Market intelligence: Middle East producers must adapt to feedstock, end-market changes

Source: ECN


The threats to growth for petrochemical, polymer and chemical producers in the Gulf Cooperation Council (GCC) countries are highlighted by recent sector statistics.

The data present a worrying trend for producers that have relied heavily on cheap oil production-based light feedstocks. The demand for imports in major target markets is declining. Fundamental petrochemical, plastic and chemical demand trends also underscore the shifting landscape in which companies have to operate.

Their response came under the spotlight at the annual Gulf Petrochemical and Chemical Association (GPCA) meeting in Dubai. Immediately before the event, Saudi Aramco and SABIC said they had made further progress on their proposed oil to chemicals complex in Yanbu, Saudi Arabia.

This mega project, that will produce 9m tonnes of petrochemicals directly from crude, tears up the oil refinery/petrochemicals integration rule book. It looks forward to a time when chemical producers may be finding it hard to secure the olefins and aromatics they need for further processing.

It is, in effect, locking in the integration of chemicals to oil and doing away with the overarching influence of transport and other fuels on processing the barrel. What is striking is the fact that the SABIC/Aramco process could be $200/tonne cheaper on a cash cost basis compared to naphtha cracking.


 The oil-to-chemicals project tears up the refinery/petrochemicals rule book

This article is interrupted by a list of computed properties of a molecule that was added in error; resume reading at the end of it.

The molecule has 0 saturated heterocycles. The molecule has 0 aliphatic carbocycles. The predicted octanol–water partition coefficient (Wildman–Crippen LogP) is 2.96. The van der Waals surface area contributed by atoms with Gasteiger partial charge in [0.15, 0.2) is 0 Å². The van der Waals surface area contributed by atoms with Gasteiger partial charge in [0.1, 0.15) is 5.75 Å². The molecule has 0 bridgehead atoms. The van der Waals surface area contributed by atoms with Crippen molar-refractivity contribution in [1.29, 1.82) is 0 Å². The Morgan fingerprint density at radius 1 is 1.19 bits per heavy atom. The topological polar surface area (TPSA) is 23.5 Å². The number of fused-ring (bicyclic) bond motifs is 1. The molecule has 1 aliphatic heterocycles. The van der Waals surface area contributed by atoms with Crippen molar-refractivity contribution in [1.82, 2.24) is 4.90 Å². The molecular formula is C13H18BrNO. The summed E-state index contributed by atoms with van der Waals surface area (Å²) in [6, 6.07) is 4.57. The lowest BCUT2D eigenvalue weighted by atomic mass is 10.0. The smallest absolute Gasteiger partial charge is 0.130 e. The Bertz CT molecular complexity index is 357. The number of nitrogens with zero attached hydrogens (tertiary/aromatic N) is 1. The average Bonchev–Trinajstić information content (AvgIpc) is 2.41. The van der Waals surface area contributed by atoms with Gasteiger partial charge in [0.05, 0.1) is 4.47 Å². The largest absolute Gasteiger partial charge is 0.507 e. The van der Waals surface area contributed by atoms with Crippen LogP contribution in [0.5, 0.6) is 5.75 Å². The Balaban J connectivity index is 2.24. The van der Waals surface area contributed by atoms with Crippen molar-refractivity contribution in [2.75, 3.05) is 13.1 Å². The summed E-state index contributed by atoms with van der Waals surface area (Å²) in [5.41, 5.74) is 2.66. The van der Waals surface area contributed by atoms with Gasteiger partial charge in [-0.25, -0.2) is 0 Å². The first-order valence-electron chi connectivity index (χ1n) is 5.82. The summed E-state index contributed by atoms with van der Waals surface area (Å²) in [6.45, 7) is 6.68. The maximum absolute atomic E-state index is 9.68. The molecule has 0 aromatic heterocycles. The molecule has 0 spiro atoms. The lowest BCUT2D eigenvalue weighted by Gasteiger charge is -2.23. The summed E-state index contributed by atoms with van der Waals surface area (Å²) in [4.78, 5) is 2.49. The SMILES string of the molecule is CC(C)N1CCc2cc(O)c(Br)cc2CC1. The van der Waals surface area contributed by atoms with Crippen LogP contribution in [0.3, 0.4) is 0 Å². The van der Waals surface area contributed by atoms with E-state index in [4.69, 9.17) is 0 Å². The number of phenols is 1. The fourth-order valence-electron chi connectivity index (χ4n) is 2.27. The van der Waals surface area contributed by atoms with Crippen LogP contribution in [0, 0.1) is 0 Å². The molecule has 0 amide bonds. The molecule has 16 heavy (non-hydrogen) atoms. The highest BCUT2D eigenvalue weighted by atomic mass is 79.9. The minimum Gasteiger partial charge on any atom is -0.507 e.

Patents filed by SABIC in 2013 describe an integrated process configuration of conventional oil refining units targeted towards the production of petrochemical feedstocks. This could deliver conversion of more than 60% of the barrel to steam cracker feedstocks. Heavier fractions would flow to an Aramco-developed deep fluid catalytic cracking unit.

The partners on Sunday 26 November announced the signing of the memorandum of understanding (MoU) on the project which lists them move on the front end engineering FEED) stage and towards a final investment decision (FID).

They said the complex would achieve an unprecedented conversion rate in processing 400,000 bbl/day of crude oil.

“This project converges the commercial and strategic interests of both Saudi Aramco and SABIC, while reinforcing Saudi Aramco’s efforts to optimise the investment of our petroleum resources. COTC [crude oil to chemicals] will also help expand our downstream portfolio, reducing our focus on the transportation sector and securing new and promising commercial opportunities,” said Saudi Aramco CEO Amin H Nasser.